Pulmonary hypertension (PH) is characterized by increased right ventricular (RV) afterload, which is accommodated early by dramatic increases in RV contractility to maintain right ventriculoarterial coupling. Related to its tissue biology, characteristics of RV contractility differ from those of the left ventricle (LV). As the RV undergoes adaptation in PH, echocardiographic signs emerge which can help identify PH and can be reassessed to noninvasively prognosticate outcomes in PH. Many of these indices can be calculated from standard echocardiographic views without significant modification to scanning procedures. This review will discuss contemporary diagnosis of PH, highlighting the role of echocardiography in this process. We will describe the differences between the LV and RV, including adaptations of the RV in PH, and how these factors impact echocardiographic assessment. We will conclude with a discussion of specific echocardiographic parameters and describe their role in diagnosis and reassessment. Routine assessment of the right heart improves noninvasive risk stratification in PH, may reduce delays in diagnosis, and ultimately may impact the significant and potentially modifiable disease burden in this patient population.
Pulmonary hypertension (PH) refers to a diverse set of conditions that may act locally, at the level of the heart and lungs, or systemically to increase mean pulmonary arterial pressure (mPAP). In this way, PH represents a shared pathophysiology, with heterogenous upstream causes that ultimately impact the load experienced by the right ventricle (RV). The RV is able to accommodate dramatic increases in afterload to maintain cardiac output. These adaptive mechanisms have echocardiographic correlations, making echocardiography critical in both the screening for PH and for routine monitoring of PH patients.
This review will discuss contemporary diagnosis of PH, highlighting the role of echocardiography in this process. We will describe the differences between the left ventricle (LV) and RV, including adaptations of the RV in PH, and how these factors impact echocardiographic assessment. We will conclude with a discussion of specific echocardiographic parameters and describe their role in diagnosis and reassessment.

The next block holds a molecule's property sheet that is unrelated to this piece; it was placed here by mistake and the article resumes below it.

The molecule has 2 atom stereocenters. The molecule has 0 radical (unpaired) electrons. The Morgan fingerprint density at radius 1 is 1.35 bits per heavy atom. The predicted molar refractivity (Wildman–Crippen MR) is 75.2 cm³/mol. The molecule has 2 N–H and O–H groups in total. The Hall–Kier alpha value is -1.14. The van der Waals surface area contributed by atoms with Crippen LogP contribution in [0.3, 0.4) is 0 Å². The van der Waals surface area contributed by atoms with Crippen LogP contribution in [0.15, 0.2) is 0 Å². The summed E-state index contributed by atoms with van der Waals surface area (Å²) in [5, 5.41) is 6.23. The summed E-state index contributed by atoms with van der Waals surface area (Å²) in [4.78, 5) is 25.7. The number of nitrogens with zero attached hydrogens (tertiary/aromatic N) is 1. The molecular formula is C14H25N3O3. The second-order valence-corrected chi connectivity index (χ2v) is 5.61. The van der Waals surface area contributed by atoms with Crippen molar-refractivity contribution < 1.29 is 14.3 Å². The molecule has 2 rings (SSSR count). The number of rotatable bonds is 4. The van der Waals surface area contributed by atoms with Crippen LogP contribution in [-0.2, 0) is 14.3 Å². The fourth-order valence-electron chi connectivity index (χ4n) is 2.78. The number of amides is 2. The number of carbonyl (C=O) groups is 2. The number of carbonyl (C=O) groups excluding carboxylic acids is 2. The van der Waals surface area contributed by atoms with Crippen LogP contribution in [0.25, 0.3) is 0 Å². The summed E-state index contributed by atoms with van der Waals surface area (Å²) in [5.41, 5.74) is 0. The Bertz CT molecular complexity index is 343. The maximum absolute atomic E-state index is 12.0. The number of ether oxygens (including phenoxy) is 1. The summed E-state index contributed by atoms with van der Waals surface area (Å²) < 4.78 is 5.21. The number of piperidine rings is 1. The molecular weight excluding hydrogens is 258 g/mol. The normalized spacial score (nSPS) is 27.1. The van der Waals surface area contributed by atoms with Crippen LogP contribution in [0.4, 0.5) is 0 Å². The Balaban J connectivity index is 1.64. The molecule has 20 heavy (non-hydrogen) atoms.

DIAGNOSIS AND THE ROLE OF ECHOCARDIOGRAPHY
In 1973, the first World Health Organization Symposium on PH was convened in Geneva, Switzerland. With minor revisions since that time, expert consensus defined PH as mPAP ≥ 25 mmHg. Subsequent studies have demonstrated a significant increase in mortality and hospitalization at mPAP below that value prompting societal guidelines to adjust the diagnostic threshold to mPAP > 20 mmHg.1-5 This change has increased the population prevalence of PH, though the implications for patient management remain uncertain and it remains critically important for clinicians to recognize when referral to specialist care is necessary. Presently, the diagnosis of PH is estimated to be delayed by nearly 2 years, contributing to a significant and potentially modifiable disease burden.6 Improved understanding of the role of echocardiography for PH screening provides an opportunity to identify patients who may be candidates for earlier, more invasive diagnostics and therapeutic interventions.
Role of Echocardiography
Right heart catheterization remains the “gold standard” of PH diagnosis and classification.7 In spite of this, echocardiography serves an important role in PH screening, differentiation of PH etiologies, and disease monitoring following formal diagnosis. The 2022 European Society of Cardiology (ESC) and the European Respiratory Society (ERS) Guidelines for the Diagnosis and Treatment of PH recommend using peak tricuspid regurgitation velocity (TRV) as the first step for assigning echocardiographic probability of PH (Figure 1).7 A peak TRV > 2.8 m/s should prompt further consideration of PH. The presence of additional echocardiographic findings help to further refine this assessment and justify subsequent invasive hemodynamic assessment via right heart catheterization.7 These include assessments of RV size and systolic function (Figure 2), pulmonary size and outflow/regurgitant velocities (Figure 3), and inferior vena cava (IVC; Figure 4) and right atrial (RA) size (Figure 5). Echocardiography is therefore a critically important screening tool in the evaluation of patients with suspected PH.